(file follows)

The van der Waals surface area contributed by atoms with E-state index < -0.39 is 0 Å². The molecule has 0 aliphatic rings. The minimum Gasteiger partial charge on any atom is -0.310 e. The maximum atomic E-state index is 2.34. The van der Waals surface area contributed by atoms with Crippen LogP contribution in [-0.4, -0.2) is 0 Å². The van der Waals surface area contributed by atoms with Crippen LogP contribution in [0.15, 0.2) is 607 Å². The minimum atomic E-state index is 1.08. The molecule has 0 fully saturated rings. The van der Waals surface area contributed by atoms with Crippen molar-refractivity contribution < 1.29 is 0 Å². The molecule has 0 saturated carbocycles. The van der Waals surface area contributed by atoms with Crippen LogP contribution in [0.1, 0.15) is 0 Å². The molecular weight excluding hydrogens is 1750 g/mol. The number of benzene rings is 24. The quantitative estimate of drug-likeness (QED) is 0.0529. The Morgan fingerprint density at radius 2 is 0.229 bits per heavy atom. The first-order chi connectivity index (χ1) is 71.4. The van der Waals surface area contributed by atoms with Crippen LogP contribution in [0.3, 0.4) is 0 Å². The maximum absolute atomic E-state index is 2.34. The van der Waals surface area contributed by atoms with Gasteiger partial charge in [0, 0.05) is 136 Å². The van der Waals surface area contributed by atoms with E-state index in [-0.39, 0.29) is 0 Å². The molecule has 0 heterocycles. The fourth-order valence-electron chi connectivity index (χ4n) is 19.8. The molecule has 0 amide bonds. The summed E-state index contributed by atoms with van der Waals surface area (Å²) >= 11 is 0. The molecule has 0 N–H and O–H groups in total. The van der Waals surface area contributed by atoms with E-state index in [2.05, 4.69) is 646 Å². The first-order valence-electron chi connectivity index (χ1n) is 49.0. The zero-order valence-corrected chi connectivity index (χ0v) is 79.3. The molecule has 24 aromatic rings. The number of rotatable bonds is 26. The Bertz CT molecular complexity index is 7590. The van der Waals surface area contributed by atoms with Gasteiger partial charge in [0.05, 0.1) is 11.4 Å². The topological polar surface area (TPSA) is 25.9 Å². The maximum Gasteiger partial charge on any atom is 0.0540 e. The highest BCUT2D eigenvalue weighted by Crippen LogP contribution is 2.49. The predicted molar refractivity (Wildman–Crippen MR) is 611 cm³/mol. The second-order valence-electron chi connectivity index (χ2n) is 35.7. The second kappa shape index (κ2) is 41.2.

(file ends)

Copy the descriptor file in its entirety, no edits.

The van der Waals surface area contributed by atoms with E-state index < -0.39 is 0 Å². The molecule has 0 aliphatic rings. The minimum Gasteiger partial charge on any atom is -0.310 e. The maximum atomic E-state index is 2.34. The van der Waals surface area contributed by atoms with Crippen LogP contribution in [-0.4, -0.2) is 0 Å². The van der Waals surface area contributed by atoms with Crippen LogP contribution in [0.15, 0.2) is 607 Å². The minimum atomic E-state index is 1.08. The molecule has 0 fully saturated rings. The van der Waals surface area contributed by atoms with Crippen molar-refractivity contribution < 1.29 is 0 Å². The molecule has 0 saturated carbocycles. The van der Waals surface area contributed by atoms with Crippen LogP contribution in [0.1, 0.15) is 0 Å². The molecular weight excluding hydrogens is 1750 g/mol. The number of benzene rings is 24. The quantitative estimate of drug-likeness (QED) is 0.0529. The Morgan fingerprint density at radius 2 is 0.229 bits per heavy atom. The first-order chi connectivity index (χ1) is 71.4. The van der Waals surface area contributed by atoms with Crippen LogP contribution in [0.3, 0.4) is 0 Å². The maximum absolute atomic E-state index is 2.34. The van der Waals surface area contributed by atoms with Gasteiger partial charge in [0, 0.05) is 136 Å². The van der Waals surface area contributed by atoms with E-state index in [-0.39, 0.29) is 0 Å². The molecule has 0 heterocycles. The fourth-order valence-electron chi connectivity index (χ4n) is 19.8. The molecule has 0 amide bonds. The summed E-state index contributed by atoms with van der Waals surface area (Å²) >= 11 is 0. The molecule has 0 N–H and O–H groups in total. The van der Waals surface area contributed by atoms with E-state index in [2.05, 4.69) is 646 Å². The first-order valence-electron chi connectivity index (χ1n) is 49.0. The zero-order valence-corrected chi connectivity index (χ0v) is 79.3. The molecule has 24 aromatic rings. The number of rotatable bonds is 26. The Bertz CT molecular complexity index is 7590. The van der Waals surface area contributed by atoms with Gasteiger partial charge in [0.05, 0.1) is 11.4 Å². The topological polar surface area (TPSA) is 25.9 Å². The maximum Gasteiger partial charge on any atom is 0.0540 e. The highest BCUT2D eigenvalue weighted by Crippen LogP contribution is 2.49. The predicted molar refractivity (Wildman–Crippen MR) is 611 cm³/mol. The second-order valence-electron chi connectivity index (χ2n) is 35.7. The second kappa shape index (κ2) is 41.2.